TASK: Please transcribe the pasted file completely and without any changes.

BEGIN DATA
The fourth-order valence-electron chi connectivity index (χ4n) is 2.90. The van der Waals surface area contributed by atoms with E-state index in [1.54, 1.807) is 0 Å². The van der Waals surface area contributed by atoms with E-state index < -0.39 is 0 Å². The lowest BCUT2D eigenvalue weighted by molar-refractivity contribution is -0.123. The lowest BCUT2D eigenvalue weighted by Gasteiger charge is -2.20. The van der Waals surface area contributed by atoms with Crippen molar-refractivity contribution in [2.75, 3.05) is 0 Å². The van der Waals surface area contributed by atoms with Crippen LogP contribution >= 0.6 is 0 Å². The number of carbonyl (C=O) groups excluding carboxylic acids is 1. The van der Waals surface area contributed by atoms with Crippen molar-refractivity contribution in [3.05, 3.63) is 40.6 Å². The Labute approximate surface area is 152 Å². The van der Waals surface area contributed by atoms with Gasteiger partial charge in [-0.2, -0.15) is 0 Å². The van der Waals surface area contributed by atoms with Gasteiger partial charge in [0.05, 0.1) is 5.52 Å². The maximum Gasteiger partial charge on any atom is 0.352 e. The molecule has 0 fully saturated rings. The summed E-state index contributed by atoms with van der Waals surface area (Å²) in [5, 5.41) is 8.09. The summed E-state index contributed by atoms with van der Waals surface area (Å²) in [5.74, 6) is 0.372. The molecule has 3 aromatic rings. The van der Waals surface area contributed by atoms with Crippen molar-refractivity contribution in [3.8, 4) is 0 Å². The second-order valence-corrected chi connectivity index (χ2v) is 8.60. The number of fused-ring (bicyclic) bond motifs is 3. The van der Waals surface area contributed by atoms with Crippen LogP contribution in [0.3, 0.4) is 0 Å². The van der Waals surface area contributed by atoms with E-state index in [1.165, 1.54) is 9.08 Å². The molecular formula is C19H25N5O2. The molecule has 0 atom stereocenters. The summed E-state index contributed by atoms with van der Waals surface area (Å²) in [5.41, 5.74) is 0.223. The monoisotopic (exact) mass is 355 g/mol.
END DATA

The fourth-order valence-electron chi connectivity index (χ4n) is 2.90. The van der Waals surface area contributed by atoms with E-state index in [1.54, 1.807) is 0 Å². The van der Waals surface area contributed by atoms with E-state index < -0.39 is 0 Å². The lowest BCUT2D eigenvalue weighted by molar-refractivity contribution is -0.123. The lowest BCUT2D eigenvalue weighted by Gasteiger charge is -2.20. The van der Waals surface area contributed by atoms with Crippen molar-refractivity contribution in [2.75, 3.05) is 0 Å². The van der Waals surface area contributed by atoms with Crippen LogP contribution >= 0.6 is 0 Å². The number of carbonyl (C=O) groups excluding carboxylic acids is 1. The van der Waals surface area contributed by atoms with Crippen molar-refractivity contribution in [3.05, 3.63) is 40.6 Å². The Labute approximate surface area is 152 Å². The van der Waals surface area contributed by atoms with Gasteiger partial charge in [-0.2, -0.15) is 0 Å². The van der Waals surface area contributed by atoms with Gasteiger partial charge in [0.05, 0.1) is 5.52 Å². The maximum Gasteiger partial charge on any atom is 0.352 e. The molecule has 0 fully saturated rings. The summed E-state index contributed by atoms with van der Waals surface area (Å²) in [5, 5.41) is 8.09. The summed E-state index contributed by atoms with van der Waals surface area (Å²) in [5.74, 6) is 0.372. The molecule has 3 aromatic rings. The van der Waals surface area contributed by atoms with Crippen molar-refractivity contribution in [3.8, 4) is 0 Å². The second-order valence-corrected chi connectivity index (χ2v) is 8.60. The number of fused-ring (bicyclic) bond motifs is 3. The van der Waals surface area contributed by atoms with Crippen LogP contribution in [0.3, 0.4) is 0 Å². The van der Waals surface area contributed by atoms with E-state index in [1.165, 1.54) is 9.08 Å². The molecular formula is C19H25N5O2. The molecule has 0 atom stereocenters. The summed E-state index contributed by atoms with van der Waals surface area (Å²) in [5.41, 5.74) is 0.223. The monoisotopic (exact) mass is 355 g/mol.